Pasta Alla Gricia

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Pasta Alla Gricia finish

Buon giorno!

Looking back, so many regional dishes of my youth were those from Campania or Napoletana in origin because of my father, Attilio’s influence. However, my mother, Loretta, had family roots just a little further up the map in the region of Lazio (the region of Rome) – more specifically Minturno, a beautiful and charming seaside town. For this reason, some very interesting recipes crept into our little kitchen which were clearly different from the those of the Napoli-Amalfi area.

As a hat tip to Loretta’s “people”, as they used to say, we will prepare one of the easiest and most delicious pasta dishes ever created which hails from the Lazio region – PASTA ALLA GRICIA. This regional dish will be strangely familiar to some as it is quite similar to Carbonara, also from the Lazio region. Remember that I said similar and not same. Carbonara is not quite as simple, using onion, usually, and of course, egg yolk.

The gricia part is shrouded in some controversy and a little mystery. Actually no one really knows for sure – they just suspect! One of the theories comes from the Latin gricio relating to bread makers. But then you might also find reference to gray garments (griscium )worn by bread makers to cover their clothing. protecting it from flying flour. Whatever it means, it is one of the signature pastas of the region of Lazio along with the more commonly known, Spaghetti Alla Carbonara and Cacio e Pepe.

PASTA ALLA GRICIA, in its authentic form, calls for guanciale (cured pork jowl), but we will use pancetta here, as sometimes guanciale is more difficult to find. If you have access to the guanciale, by all means use it! You will see recipes for this pasta with all sorts of additions like herbs, garlic, or wine, but as with all authentic regional Italian preparations, the original is usually simple. Why complicate something that is already… well… perfect? This pasta has infinite flavor and requires very few ingredients.

The good news is that you may not need added salt. The ingredients, guanciale or pancetta, or even bacon and the Pecorino contain salt. I recommend tasting towards the end of your preparation to see if you need it.

You will see this pasta prepared with spaghetti, perciatelli etc and also the shorter pastas like rigatoni, or penne or even gnocchi.  I like to serve it with mezze rigatoni – the short half-rigatoni.

Many serve this with a white wine, but I like the red because of the pork. Somehow the white doesn’t quite hold up for me. A medium bodied red would be appropriate – such as a Barbera or Montepulciano. If you are fortunate enough to get your mitts on a Cesanese from the Lazio region, you will have achieved perfection!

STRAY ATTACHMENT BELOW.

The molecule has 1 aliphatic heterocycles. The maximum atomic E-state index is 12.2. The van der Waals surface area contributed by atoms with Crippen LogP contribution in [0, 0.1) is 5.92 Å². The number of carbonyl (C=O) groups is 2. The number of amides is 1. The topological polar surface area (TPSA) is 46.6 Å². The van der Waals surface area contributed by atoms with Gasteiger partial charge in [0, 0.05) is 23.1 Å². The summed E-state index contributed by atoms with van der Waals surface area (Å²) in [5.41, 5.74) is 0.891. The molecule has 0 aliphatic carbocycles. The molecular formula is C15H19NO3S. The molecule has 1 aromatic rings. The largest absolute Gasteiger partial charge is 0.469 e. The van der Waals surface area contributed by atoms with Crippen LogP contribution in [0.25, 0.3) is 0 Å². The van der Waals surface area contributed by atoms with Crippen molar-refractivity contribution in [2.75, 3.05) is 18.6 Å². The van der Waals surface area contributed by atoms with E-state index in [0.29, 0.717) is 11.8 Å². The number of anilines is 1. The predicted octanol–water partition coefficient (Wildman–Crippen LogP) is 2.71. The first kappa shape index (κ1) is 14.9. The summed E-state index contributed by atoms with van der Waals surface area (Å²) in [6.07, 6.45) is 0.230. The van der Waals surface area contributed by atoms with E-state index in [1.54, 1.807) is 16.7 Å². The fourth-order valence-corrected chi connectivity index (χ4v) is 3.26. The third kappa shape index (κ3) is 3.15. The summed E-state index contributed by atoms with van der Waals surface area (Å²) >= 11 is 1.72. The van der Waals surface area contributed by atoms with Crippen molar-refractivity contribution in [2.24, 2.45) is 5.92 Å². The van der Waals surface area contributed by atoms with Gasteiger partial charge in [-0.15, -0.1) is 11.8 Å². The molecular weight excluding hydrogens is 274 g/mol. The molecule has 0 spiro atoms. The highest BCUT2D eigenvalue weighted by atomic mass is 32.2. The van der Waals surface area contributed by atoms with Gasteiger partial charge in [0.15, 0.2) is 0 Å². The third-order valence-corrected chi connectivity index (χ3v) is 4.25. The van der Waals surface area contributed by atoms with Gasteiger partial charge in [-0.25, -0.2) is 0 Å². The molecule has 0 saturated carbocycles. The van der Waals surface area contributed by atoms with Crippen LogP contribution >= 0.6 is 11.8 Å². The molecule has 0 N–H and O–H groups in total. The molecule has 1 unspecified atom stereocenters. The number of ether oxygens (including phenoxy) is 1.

Let’s do this!


Serves: 4

Prep: 15 minutes

Cook: about 20 minutes


1 lb. Pasta – spaghetti, rigatoni, mezze rigatoni, penne, gnocchi

2 Tbsp. Olive Oil

6 oz. Guanciale, Pancetta, or even Bacon diced

1 – 1 1/4 C. Pasta Water

Lots of freshly ground black pepper

3/4 C. Pecorino Romano grated cheese + more to serve


Begin by cooking your pasta according to package directions, reserving the designated amount of pasta water above for the sauce.

Once you add the pasta to the boiling water, begin your sauce by cooking the guanciale (preferable), pancetta, or bacon in the oil using a large pan.

Pasta Alla Gricia 1

Cook about 10 minutes or until the meat is browned and crispy.

Remove the diced meat to a bowl or plate.

Pasta Alla Gricia 2

Add the pasta water to the rendered fat in your pan and cook until the sauce thickens slightly –about 5 minutes.

Pasta Alla Gricia 3

Add the cooked, drained pasta to the pan along with the meat, black pepper, and grated Pecorino. Toss well.

Pasta Alla Gricia 4

Served with plenty of additional grated Pecorino. You should not need additional salt as the ingredients are already salty. Taste first!

Pasta Alla Gricia 5

Resist the urge to add wine or herbs to this simple recipe. It will complicate the flavors and change the result.


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  1. Jan Breen says:

    We are making this tonight! It sounds yummy and easy! (Right up my alley) xoxo